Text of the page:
The second half of the album was recorded live at the Dream Palace, a club on Frenchman Street in the Faubourg Marigny section of New Orleans. You might say this is the real Little Freddie King, offering up the raw gut bucket blues of Southern juke joints. On these tracks King is accompanied by his regular band at the time: Wacko Wade Wright on drums, Anthony Anderson on electric bass, and Bobby Lewis DiTullio on harmonica. Highlights include the title track “Sing Sang Sung,” a great instrumental showcasing King and DiTullio, and “Bad Chicken” featuring “squawking” guitar licks.

Though there are a number of different Freddie King compilations, Fried Rice & Chicken encapsulates the best of his Orleans Records output.

Reviewed by Brenda Nelson-Strauss

Grady Champion – One of a Kind

Title: One of a Kind

Artist: Grady Champion

Label: Malaco

Formats: CD, MP3

Release date: September 16, 2016



Mississippi’s Grady Champion may have started his career as a rapper, but after learning to play the harmonica he became an advocate for the blues. He now endeavors to keep the Delta traditions alive while racking up numerous awards along the way.  Though Champion experimented with the fusion of hip hop and the blues in his early years, his 10th album is more conventional, but in no way stale. On One of a Kind, he delivers 12 original tracks that play to his eclectic fan base: those who love traditional blues, and those like their blues with a dash of Southern soul.  Recorded at the historic Malaco Records’ studio in Jackson, Mississippi (now part of the Mississippi Blues Trail), the album features local backing musicians including Eddie Cotton Jr. on guitar, Carroll McLaughlin on keyboards, Sam Scott on drums, Myron Bennett and Ken Smith on bass, and the Jackson Horns (Kimble Funchess, trumpet; Jesse Primer III, tenor sax; Sydney Ford II, bari sax; and Robert Lampkin, trombone).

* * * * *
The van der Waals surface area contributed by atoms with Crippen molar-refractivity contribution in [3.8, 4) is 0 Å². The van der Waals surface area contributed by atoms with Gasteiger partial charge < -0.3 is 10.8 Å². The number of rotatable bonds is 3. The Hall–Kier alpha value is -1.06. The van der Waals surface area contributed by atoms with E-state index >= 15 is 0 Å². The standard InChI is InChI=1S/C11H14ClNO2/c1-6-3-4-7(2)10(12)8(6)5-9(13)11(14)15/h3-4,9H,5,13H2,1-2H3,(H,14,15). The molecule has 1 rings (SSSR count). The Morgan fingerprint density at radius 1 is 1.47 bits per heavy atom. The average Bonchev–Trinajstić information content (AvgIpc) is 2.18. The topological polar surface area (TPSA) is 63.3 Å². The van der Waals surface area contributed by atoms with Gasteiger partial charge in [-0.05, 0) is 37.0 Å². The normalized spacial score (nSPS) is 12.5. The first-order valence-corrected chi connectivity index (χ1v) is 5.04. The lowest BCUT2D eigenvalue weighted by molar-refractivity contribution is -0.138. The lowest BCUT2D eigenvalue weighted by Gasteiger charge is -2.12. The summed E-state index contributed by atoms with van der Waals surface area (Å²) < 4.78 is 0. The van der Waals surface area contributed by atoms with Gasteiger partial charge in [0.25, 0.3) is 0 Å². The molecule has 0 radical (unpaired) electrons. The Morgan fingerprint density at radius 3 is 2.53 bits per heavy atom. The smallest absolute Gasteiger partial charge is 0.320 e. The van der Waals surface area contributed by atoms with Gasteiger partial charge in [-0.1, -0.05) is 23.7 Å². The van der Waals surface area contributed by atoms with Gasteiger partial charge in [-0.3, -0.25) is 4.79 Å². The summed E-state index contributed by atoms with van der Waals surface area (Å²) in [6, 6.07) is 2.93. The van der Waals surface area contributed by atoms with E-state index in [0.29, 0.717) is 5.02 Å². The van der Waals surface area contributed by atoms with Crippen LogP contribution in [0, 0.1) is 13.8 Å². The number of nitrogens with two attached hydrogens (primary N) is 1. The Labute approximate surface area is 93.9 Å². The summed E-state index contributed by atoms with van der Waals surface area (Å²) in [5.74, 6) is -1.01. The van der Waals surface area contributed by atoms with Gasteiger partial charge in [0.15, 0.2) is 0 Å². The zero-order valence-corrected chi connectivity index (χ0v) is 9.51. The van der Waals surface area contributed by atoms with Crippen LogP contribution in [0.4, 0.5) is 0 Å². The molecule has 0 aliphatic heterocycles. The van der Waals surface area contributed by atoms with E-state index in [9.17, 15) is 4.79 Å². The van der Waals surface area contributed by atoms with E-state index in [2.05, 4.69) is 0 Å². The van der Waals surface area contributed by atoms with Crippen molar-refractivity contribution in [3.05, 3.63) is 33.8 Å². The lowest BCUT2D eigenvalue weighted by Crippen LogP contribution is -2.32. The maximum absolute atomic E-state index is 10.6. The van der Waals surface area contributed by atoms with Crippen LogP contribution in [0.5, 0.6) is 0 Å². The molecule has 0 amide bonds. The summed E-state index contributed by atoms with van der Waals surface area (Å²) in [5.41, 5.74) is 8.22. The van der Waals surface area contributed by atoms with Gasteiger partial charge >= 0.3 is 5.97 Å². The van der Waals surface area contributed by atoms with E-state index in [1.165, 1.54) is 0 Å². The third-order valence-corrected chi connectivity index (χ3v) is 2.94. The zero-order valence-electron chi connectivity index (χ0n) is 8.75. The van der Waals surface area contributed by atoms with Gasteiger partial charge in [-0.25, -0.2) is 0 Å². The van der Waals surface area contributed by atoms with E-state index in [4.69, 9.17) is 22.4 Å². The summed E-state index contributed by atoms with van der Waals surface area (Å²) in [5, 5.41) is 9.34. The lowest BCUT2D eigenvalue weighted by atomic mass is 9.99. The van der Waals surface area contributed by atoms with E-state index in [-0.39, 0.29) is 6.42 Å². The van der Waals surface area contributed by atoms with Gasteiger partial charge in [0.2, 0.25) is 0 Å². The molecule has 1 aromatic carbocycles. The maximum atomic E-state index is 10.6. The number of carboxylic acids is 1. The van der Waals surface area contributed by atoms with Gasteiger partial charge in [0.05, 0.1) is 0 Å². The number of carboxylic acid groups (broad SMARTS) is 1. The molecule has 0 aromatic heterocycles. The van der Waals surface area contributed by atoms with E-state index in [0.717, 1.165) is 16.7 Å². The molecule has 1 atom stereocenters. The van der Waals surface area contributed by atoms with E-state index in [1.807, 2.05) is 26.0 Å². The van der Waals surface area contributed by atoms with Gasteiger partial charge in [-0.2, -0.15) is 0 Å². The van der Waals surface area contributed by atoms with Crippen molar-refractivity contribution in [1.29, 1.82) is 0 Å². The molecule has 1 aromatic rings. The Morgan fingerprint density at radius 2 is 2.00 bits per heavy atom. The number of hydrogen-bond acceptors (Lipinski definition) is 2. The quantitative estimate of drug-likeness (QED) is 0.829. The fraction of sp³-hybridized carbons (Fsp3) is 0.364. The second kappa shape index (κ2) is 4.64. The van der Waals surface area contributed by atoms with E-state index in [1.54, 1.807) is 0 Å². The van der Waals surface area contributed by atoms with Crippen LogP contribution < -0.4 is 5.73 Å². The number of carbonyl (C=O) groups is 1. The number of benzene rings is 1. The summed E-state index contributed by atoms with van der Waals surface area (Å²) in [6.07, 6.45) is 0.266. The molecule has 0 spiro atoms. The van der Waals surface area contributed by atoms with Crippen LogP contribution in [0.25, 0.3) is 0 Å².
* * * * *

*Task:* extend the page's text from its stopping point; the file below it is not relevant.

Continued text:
Opening with the slow and sexy “Bump and Grind,” Champion’s deep, raspy vocals and suggestive harmonica solos mimic the action on the dance floor. The lively “House Party” is a rollicking 12-bar blues featuring a trio of background vocalists accompanied by the lush chords of a Hammond B3 and the punchy Jackson Horns. Continuing with the party theme, “Move Something” and “Heels and Hips” are grooving dance numbers with a more contemporary vibe.